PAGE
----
Nzangi Muimi

Passive Income Streams with Digital Products – My Mistakes and Lessons Learned

Passive income streams are a way of making money without having to always be physically and actively involved in the task. You leverage the power of technology to automate the business and rely on the internet’s power of connecting people to make money online (mostly).

I got introduced to computers in my high school days but didn’t develop a keen interest in information technology until my first year in university. I was always playing computer games and surfing the internet during my free time.

As someone interested in writing, I started a personal blog on Here, I used to share personal stories and poems. Then I learned online that I could make money writing on my blog. That idea led me to research on the web how I could do it practically. However, I hadn’t come across the idea of passive income until later when I had progressed up the ladder of being a content creator.

There are three major ways of making passive income on the internet as described by Eric Reinholdt in the book “Architect + Entrepreneur – Volume 2”. These are affiliate marketing, advertising and digital products.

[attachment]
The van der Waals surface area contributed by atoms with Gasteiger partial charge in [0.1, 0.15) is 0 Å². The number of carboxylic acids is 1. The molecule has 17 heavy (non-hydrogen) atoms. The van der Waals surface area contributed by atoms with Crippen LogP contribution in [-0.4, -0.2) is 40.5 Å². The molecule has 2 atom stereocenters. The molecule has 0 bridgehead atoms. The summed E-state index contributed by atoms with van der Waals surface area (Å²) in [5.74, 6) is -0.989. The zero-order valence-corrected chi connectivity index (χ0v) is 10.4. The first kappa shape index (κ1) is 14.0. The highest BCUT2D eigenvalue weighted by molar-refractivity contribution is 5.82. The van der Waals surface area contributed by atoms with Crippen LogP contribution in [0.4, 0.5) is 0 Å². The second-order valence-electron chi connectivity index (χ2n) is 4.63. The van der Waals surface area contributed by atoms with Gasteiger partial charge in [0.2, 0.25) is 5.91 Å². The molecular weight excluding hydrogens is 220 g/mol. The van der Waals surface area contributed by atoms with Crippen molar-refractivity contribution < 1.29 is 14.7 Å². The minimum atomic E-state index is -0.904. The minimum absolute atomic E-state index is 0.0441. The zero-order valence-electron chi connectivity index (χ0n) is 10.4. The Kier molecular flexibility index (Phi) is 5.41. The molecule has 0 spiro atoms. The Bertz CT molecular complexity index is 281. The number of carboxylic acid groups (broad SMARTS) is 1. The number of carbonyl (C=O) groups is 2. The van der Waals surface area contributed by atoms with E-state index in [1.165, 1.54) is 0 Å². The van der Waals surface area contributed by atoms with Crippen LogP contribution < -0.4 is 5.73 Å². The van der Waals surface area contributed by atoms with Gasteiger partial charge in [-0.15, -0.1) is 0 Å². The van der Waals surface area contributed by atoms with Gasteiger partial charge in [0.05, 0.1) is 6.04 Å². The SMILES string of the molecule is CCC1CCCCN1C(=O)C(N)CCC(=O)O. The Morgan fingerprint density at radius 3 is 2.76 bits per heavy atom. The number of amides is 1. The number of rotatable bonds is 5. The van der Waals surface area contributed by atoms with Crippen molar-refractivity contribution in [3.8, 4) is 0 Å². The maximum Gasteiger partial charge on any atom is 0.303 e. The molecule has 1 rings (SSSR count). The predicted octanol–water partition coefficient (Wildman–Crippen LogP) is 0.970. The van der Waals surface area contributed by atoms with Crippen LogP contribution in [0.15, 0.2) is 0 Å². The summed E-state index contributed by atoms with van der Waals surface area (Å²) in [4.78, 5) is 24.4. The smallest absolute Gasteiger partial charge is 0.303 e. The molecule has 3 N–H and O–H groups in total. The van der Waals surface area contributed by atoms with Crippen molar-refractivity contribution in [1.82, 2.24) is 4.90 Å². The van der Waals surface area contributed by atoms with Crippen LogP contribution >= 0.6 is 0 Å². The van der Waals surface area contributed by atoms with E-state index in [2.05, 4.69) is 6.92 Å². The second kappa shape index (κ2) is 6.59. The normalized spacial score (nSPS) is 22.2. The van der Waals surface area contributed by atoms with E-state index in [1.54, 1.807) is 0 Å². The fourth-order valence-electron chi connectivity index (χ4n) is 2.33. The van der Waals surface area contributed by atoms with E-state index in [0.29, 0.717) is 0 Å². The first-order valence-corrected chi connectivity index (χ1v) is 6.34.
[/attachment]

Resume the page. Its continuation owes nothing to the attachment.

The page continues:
In this essay, I am going to discuss digital products, my creator journey, the mistakes I made while getting started, my progress and the lessons I have learned so far.

Let’s dive in.

Making Content and Attracting an Audience

This usually starts with market research and choosing a niche that you will focus on. I didn’t know any of these things when I was starting.

So, this is how I got started.

I had been learning how to use the ArchiCAD building information modelling software to complete some assignments. YouTube was my number one resource because the videos are free. However, I noticed that most video tutorials were made by people of an Indian accent and I had difficulties syncing with their English pronunciations. Also, other tutorials were either too fast for a beginner or had just background music playing and no voice-over to guide through the steps being demonstrated in the video.